Let’s face it, at some point kids will have a fear of something, whether it’s a fear of the dark, or automatic flush toilets, it can be stressful for you and the kiddos. I was able to ask some of the leading experts in the field for some tips on helping your kids overcome their fears. Here’s what they had to say.
I specifically asked Dr. Deborah Gilboa (Dr. G) about my daughter’s fear of automatic flush toilets, which I think as parents is something we all face at some point. Here’s what she suggested, “One, education. Get online with your child and learn about automatic flushers: how they work, what they’re for, why they are SO loud! See if you can figure out how to beat the system – control when they flush. Then have her coach you to use one while she stands outside the stall. This might demystify the process. The other suggestion is more practical and quicker – stick a small roll of duct tape in your diaper bag.
Next time you’re in a bathroom with auto flush toilets, cover the sensor with the duct tape – it will shut off. It won’t cure her of her fear of the flusher but it will help her use public restrooms until she gets old enough to outgrow the fear!” A lot of you on the Multiples and More Facebook page also suggested either duct tape or post-it notes to put over the sensor.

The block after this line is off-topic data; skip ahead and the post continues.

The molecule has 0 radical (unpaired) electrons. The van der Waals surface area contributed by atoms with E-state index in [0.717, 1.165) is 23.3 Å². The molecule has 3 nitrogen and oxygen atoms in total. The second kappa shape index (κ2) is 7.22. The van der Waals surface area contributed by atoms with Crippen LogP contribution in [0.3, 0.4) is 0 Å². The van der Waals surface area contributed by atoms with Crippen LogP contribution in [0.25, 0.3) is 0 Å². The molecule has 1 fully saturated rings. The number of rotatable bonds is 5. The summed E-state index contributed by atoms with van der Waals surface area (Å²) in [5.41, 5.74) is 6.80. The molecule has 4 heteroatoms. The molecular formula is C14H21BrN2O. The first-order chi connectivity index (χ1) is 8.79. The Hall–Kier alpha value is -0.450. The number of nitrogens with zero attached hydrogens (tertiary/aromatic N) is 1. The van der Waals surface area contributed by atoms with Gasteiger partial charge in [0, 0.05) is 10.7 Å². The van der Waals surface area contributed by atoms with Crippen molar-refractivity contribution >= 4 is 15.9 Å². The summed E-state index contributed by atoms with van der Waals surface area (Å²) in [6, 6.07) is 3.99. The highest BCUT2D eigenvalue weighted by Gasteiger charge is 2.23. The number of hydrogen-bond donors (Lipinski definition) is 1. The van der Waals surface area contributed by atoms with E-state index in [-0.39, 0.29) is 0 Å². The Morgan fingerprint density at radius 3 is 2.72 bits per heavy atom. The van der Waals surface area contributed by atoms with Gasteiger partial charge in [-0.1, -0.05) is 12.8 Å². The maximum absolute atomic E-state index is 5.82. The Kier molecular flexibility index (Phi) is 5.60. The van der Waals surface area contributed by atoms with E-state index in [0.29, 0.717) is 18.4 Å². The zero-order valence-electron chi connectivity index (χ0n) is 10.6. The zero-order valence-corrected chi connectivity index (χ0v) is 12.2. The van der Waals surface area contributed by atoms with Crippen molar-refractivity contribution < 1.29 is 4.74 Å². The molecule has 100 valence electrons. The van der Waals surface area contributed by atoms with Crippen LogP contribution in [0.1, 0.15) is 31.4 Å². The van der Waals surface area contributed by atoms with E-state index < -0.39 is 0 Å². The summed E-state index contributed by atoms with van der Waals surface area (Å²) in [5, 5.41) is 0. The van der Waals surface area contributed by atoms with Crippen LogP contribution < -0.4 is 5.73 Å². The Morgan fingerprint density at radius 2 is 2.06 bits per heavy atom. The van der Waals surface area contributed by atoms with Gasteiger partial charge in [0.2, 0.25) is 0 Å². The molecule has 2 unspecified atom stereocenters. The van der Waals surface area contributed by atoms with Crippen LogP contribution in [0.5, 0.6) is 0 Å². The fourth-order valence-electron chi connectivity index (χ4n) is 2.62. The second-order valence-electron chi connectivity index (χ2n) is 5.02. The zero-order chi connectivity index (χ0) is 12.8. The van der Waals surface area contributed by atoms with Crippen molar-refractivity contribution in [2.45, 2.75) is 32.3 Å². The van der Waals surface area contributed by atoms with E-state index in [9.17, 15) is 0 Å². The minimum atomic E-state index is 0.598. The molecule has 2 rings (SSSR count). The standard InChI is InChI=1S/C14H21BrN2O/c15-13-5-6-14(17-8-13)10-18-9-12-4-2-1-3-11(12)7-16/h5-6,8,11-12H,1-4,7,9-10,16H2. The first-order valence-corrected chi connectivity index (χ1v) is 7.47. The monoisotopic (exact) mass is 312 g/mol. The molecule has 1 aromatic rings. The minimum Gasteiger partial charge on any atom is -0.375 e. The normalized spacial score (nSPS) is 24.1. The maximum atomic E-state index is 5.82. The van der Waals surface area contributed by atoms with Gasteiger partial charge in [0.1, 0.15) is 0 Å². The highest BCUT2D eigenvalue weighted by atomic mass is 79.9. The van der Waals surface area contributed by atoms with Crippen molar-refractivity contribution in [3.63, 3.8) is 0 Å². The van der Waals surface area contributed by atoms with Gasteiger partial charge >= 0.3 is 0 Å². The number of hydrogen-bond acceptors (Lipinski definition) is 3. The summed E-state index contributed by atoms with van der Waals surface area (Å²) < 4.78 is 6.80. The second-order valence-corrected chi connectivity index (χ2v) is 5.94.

Dr. Deanna Cole, a licensed psychologist using praise and encouragement to help your kiddos overcome fear; “Praise and encouragement go a long way in helping children cope with fears and challenges. Conquering what is difficult is a key element in building confidence, boosting self-esteem and increasing autonomy (doing things on their own). So verbally rewarding a child for their effort and success is crucial. Although them to slowly and cautiously approach the feared object or situation but it’s important that you help them follow through by mastering it. Help your child by encouraging small steps, offering encouragement along the way and by exuding confidence yourself. When they have successfully faced their fear, celebrate! Make a big deal about their success, reflect with them on what happened, and reinforce how pleased you are. When my 2-year-old son struggles with a fear and eventually overcomes it, I say to him, ‘that was really hard for you but you did it and I am so proud!'”.
Finally, Candi from Nannies4Hire.com took it one step further. Earthquakes, tsunamis, hurricanes, floods, landslides, massive wildfires, tornadoes, and volcanic eruptions: these and other natural disasters are making the news with increasing frequency.
How can you help your kids cope with news of such disasters?
* 1. Remain calm. Acknowledge your own feelings of grief or concern, but do not project that you are feeling panicked or upset. Your kids’ reactions will, in large part, mirror your own.
* 2. Don’t negate any feelings your kids have. If your kids are experiencing anxiety, don’t tell them that they shouldn’t feel anxiety: they have a right to feel however they feel. However, you can ask them what (specifically) is causing their anxiety, and you can address those specific concerns. For example, if your son says he is anxious about the tsunami hurting him, his family, and his friends, you can assure him that he, along with his family and friends, are not in the path of the tsunami. You can then explain where the tsunami is expected to hit.